"He needs to start taking some shorter ones to the house," said Arians.
Wallace didn't get around to doing that until the Steelers beat the Oakland Raiders a few days ago.
On the first play of the fourth quarter Sunday, Wallace somehow found himself running with a linebacker in coverage just past the line of scrimmage. So Ben Roethlisberger threw him a little 3-yard pass that Wallace turned into a 52-yard touchdown.
How's that for being a one-trick pony?
Mike Tomlin has called Wallace the nickname ever since he saw him run under his first deep pass with the Steelers. But after the catch-and-run against Oakland, Tomlin was asked if he might begin calling Wallace by another nickname.
"Not yet," said Tomlin. "He's going to have to show me more than that play he showed me on Sunday."
A reporter relayed to Tomlin that Wallace had suggested after the game he be called "Bag of Tricks."
"He's got a lot of suggestions," Tomlin said. "I suggest that he prepare for the Buffalo Bills."
No love. Not even for one of the hottest wide receivers in the game.
In the last three games, Wallace has caught 16 passes for 362 yards (22.6 average) and 4 touchdowns. By comparison, the NFL's receiving rage of the moment, Santonio Holmes of the New York Jets, has 17 catches for 316 yards (18.6) and 3 touchdowns during the same span.
Of course, Holmes has made game-winning plays in each of those three games. Last week, his 6-yard touchdown catch with 10 seconds left beat the Houston Texans. The previous week his 37-yard touchdown catch with 16 seconds left in overtime beat the Cleveland Browns. And in the game prior to that, Holmes's 52-yard catch in overtime set up the field goal that beat the Detroit Lions.
Wallace has made all four of his touchdown catches in the fourth quarter, but he hasn't done it at crunch time like the guy he replaced in the Steelers' lineup this season.
Wallace, of course, knows about Holmes's recent heroics.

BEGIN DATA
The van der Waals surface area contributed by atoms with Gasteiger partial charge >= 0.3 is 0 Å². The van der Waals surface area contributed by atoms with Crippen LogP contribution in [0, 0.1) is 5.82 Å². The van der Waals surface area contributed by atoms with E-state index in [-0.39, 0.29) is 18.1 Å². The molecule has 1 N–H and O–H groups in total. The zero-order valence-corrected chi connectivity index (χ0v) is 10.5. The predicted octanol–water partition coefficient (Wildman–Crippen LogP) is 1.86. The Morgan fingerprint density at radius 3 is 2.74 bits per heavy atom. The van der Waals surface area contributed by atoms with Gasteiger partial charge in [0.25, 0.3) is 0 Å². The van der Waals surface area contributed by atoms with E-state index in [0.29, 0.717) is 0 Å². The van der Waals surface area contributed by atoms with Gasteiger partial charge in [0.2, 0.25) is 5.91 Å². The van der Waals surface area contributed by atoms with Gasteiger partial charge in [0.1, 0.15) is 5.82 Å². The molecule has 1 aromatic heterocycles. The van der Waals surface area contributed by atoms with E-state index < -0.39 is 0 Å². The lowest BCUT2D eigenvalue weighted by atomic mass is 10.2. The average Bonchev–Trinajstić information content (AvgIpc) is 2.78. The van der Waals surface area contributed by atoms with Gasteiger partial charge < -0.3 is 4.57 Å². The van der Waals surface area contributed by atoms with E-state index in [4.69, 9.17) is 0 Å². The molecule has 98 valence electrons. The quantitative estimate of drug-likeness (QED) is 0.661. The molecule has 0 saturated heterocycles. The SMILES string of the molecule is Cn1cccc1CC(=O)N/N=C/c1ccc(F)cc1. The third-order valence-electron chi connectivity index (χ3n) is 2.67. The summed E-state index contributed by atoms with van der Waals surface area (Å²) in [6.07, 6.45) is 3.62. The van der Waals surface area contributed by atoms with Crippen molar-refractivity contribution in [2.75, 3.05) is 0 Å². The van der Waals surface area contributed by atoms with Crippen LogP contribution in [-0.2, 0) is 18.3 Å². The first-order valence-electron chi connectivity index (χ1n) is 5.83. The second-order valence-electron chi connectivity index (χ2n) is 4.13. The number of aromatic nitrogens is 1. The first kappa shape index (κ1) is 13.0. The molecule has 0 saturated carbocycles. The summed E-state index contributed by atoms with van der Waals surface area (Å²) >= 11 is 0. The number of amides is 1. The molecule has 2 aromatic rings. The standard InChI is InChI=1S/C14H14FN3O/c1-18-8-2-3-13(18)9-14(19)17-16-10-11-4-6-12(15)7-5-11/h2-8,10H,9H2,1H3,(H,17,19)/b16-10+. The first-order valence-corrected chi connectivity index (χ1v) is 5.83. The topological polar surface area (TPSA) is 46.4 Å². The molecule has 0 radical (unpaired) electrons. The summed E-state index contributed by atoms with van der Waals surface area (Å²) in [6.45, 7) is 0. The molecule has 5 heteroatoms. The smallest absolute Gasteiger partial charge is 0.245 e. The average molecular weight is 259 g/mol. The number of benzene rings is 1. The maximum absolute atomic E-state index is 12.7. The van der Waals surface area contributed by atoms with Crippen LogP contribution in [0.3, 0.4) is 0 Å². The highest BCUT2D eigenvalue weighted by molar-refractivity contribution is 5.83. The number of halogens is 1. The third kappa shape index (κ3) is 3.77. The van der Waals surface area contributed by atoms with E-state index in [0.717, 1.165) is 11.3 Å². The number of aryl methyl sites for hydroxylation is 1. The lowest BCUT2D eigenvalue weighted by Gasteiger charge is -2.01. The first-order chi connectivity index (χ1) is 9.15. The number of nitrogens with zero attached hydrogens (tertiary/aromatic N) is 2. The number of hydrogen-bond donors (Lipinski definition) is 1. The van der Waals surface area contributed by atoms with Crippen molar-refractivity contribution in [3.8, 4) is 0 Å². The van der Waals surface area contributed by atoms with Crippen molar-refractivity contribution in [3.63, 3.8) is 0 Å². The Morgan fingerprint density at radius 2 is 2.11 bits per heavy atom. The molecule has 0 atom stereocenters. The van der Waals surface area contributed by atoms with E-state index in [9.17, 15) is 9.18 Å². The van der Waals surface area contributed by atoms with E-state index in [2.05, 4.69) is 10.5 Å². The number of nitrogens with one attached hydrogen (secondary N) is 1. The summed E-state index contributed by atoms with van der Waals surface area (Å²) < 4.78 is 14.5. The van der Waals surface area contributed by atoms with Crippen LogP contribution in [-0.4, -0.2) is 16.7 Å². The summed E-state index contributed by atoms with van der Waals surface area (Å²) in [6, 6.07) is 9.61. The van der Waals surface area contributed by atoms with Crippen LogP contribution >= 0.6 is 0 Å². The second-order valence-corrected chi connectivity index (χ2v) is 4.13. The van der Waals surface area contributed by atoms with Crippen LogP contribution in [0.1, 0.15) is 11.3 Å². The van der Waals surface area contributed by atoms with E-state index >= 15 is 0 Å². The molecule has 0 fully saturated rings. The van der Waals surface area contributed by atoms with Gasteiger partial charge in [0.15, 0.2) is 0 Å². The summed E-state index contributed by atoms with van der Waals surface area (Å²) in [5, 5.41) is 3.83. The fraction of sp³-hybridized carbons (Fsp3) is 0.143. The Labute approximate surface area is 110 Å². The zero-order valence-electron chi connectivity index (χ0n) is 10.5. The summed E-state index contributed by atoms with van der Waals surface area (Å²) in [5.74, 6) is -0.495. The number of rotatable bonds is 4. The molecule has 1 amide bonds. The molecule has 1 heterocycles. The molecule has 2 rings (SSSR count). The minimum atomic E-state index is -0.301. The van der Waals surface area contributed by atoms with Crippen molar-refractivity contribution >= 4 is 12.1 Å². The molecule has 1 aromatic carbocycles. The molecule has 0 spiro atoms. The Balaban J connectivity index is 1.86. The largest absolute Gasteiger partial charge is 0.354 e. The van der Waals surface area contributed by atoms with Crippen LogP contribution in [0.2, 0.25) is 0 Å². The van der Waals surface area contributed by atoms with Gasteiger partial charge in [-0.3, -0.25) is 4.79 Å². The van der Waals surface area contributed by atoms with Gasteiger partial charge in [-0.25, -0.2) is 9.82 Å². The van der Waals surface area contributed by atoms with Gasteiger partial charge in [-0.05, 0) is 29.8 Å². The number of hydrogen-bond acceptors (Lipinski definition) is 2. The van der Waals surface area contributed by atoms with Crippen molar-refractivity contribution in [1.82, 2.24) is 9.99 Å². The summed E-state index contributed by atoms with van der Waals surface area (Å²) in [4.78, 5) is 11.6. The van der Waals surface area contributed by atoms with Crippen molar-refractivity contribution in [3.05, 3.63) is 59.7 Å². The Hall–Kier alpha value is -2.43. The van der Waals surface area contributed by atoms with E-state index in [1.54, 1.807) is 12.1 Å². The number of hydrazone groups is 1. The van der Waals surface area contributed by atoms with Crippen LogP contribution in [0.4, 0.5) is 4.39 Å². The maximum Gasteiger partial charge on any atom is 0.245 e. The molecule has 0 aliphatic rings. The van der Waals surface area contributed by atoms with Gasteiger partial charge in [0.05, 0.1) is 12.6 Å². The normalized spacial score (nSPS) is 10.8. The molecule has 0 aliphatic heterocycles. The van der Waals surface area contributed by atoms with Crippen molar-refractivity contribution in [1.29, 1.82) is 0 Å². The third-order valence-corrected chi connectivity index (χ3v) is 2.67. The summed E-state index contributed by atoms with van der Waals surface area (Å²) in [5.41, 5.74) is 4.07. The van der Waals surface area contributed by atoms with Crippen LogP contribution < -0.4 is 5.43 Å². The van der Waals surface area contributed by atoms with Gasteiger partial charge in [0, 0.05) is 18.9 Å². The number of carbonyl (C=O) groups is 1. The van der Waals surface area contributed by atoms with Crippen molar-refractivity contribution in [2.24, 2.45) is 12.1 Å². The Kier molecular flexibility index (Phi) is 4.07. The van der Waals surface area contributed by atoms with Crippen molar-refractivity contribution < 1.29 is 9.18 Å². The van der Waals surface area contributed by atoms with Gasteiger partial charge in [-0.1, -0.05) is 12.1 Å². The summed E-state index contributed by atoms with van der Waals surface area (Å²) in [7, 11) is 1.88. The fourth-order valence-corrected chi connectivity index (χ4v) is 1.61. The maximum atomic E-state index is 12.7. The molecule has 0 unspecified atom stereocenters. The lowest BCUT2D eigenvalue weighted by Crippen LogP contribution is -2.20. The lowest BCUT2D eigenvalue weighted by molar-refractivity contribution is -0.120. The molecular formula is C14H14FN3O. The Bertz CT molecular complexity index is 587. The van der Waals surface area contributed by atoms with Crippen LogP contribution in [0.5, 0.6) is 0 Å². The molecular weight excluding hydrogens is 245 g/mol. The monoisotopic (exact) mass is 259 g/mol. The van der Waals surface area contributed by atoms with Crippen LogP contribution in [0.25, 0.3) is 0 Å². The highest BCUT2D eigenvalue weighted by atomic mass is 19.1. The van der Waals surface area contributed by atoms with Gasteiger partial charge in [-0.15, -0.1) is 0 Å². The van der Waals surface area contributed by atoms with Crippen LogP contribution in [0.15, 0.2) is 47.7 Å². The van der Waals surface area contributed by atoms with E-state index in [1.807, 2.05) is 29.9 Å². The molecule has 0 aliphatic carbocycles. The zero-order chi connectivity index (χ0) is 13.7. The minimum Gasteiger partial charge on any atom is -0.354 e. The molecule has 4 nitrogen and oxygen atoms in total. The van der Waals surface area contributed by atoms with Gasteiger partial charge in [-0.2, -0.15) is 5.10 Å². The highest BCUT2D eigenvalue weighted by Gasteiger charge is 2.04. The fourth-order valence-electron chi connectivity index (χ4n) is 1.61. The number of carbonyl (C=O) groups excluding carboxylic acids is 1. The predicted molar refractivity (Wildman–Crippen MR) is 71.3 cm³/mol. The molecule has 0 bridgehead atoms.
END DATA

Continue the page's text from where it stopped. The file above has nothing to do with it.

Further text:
"That's my guy. I love Tone, so I'm always watching him," Wallace said. "We're always texting and calling each other, so we stay in touch all the time. I'm happy for him."
And the Steelers are happy for Wallace. They dealt Holmes and promoted Wallace from the No. 3 WR spot to the starting split end position that Holmes had held for 3-plus seasons.
Wallace has responded by catching 6 touchdown passes of 40 yards or more and by becoming the first Steelers receiver since Hines Ward in 2005 to put together three consecutive 100-yard games. If Wallace does either of the above on Sunday in Buffalo, he'll have a team record.
In fact, Wallace only needs 5 more touchdown catches in the final 6 games to set a team record with 13 touchdown catches in a season.
Is the second-year player even aware he's approaching these records?
"Not really," he said. "I don't pay attention to that. I just play football. Those things will come when you're doing well, so I just try to do well."
With 33 catches at a league-leading average of 23.0 per catch, Wallace clearly is doing well. So, why does Tomlin insist on the derisive nickname? Is it simply a motivational ploy?
"Mike's still young. To be doing all the great things he's doing at a young age is amazing," said Hines Ward. "But you guys don't see all the stuff we could get better on: the route running, the getting in and out of cuts. The more he develops, the better he's going to make everybody because it's going to be very hard to defend him when he's running underneath stuff like that."
"He's just been calling me that so long that he's going to continue," said Wallace. "But that's cool as tea. Hey, I'm with it. I like that. It just presents a challenge for me every week to go out and prove him wrong. If that's what he has to do to make me a better player, that's what it is. I don't have a problem with him saying it. I hope to change it. Eventually he will, because I'm going to continue to strive and do different things with my game."